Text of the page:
Once copywriters have a persona, they can call the persona by name, and think of the persona as a person. For example, at the bottom of a paragraph, copywriters might consider, “Now that Joe knows how much the lawnmower costs, what is he going to ask?” Whatever question Joe has, the next sentence can provide an answer. Personas are particularly useful for:
- A few different user types, all with specific goals.
- Users who feel very abstract.
Learn more about personas.
The Core Model
The core model, developed by information architect Are Halland, is a tool to help identify what content should go on a given page. This is particularly valuable when you’re struggling to understand why the company wants a specific page created. The core model also helps us to connect one page to the next, by asking for inward and forward paths (in other words, where is the user coming from, and where might they go from this page?).
Many content strategists provide stakeholders with core model worksheets to fill out. However, a copywriter can make these decisions just as well as a stakeholder. The core model connects business goals and user tasks, making it an excellent step before writing the actual content on a page.
A copywriter might start off by thinking about the inward paths: what page was the user (or persona) on before they came here? What triggered them to come to this page? What questions do they have now? If the persona came from the homepage, then the core content should help guide them to additional, more detailed pages, or product options. The core model is particularly useful for:
- Projects with clear business goals, but unclear user goals.
- Websites with many pages of content that don’t obviously connect to one another.
- Websites without a clear path for the user to take.
Learn more about the core model.
Many copywriters are provided with a list of keywords to use while writing. The keywords are generally determined by the marketing department to support SEO efforts, and can be verified during user interviews, focus groups or A/B testing. However, a nomenclature chart takes the keywords a step further. A nomenclature chart has four columns: the preferred term, the definition, synonyms, and related items.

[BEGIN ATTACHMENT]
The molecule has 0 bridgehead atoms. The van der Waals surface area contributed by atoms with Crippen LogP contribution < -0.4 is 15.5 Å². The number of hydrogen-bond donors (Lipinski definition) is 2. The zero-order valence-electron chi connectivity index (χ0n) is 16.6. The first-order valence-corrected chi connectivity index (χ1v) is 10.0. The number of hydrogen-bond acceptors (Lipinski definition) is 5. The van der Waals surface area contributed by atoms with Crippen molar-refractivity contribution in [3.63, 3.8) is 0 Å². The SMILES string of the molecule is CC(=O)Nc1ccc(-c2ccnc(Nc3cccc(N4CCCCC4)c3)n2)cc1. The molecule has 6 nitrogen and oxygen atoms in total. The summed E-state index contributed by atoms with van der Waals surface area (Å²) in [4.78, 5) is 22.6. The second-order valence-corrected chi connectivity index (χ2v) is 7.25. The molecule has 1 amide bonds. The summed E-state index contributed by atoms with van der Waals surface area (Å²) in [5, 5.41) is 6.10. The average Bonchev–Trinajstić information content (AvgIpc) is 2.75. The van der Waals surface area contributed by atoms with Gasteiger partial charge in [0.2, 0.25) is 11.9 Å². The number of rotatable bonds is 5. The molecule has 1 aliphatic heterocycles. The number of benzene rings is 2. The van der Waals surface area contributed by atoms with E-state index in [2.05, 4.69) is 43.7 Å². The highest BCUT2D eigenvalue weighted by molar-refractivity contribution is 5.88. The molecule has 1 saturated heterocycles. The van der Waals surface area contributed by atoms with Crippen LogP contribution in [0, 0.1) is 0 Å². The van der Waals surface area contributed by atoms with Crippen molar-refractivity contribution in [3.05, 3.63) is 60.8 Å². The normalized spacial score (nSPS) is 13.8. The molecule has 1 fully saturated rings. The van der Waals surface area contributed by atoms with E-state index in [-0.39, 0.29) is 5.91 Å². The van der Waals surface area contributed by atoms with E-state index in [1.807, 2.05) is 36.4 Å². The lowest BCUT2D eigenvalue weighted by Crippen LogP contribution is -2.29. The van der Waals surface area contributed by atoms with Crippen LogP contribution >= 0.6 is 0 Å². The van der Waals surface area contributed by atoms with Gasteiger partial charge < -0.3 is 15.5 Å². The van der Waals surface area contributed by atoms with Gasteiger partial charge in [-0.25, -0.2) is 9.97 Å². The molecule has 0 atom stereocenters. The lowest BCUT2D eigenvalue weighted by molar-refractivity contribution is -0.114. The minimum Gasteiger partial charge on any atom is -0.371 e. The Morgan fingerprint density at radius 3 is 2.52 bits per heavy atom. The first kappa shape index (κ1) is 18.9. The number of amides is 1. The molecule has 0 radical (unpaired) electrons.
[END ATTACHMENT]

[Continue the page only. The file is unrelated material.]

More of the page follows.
The preferred term is the keyword, as defined by the stakeholders or marketing department. The definition is a place to write what the internal team means when they use that keyword — which is not necessarily the same as the dictionary definition! The synonyms section comes from user research, and is an opportunity for copywriters to add all of the terms that the target audience uses to refer to the same item. Lastly, the related items are just what they sound like: if the keyword is an adjective, the related items are products that the business wants that adjective to refer to.
A nomenclature chart gives meaning to the list of keywords, which makes it easier for copywriters to incorporate those terms in the page content. In addition, it helps bridge the gap between audience language and business language: you might choose to refer to the same item three times as the preferred term, but once as a popular synonym, to ensure the target audience recognizes it. Nomenclature charts are particularly useful in:
- Situations where the user speaks in a very different vocabulary, or has a very different background from the copywriter.
- Projects where the copywriter feels as though they are using the same adjective or phrase to describe everything.
Learn more about nomenclature and terminology.
For a copywriter, a nomenclature chart is a great reference point. When you feel that you’ve used the same word six times on a page, look at the nomenclature chart for alternatives.
Templates are fantastic things. Content strategists love them, as they streamline the content process. Designers love them, because they simplify site cohesiveness. But for copywriters, a template can be stifling. How are you supposed to put original content together across multiple pages that all look and feel the same?
Content mapping is the solution. Content mapping is the process of looking at a template and determining where information about different things should go — literally mapping a piece of content to an area of a wireframe. Content strategists use mapping as a tool when they have a large amount of content and aren’t certain how it all fits together. Copywriters can take advantage of content mapping to see the site as a cohesive unit with related information spanning multiple pages.
For example, if the copywriter knows they want to write about the seven benefits of a product, and there are five pages each intended for a different audience, by mapping the seven benefits to each template, the copywriter can create a sense of consistency, and plan which benefits to mention on which pages. Content mapping is particularly useful for:
- Websites with a large number of pages.
- Projects with a lot of important content and no clear idea of where the content should live.
- Websites without a clear path for the user to take.
Learn more about content mapping.
The Five ‘W’s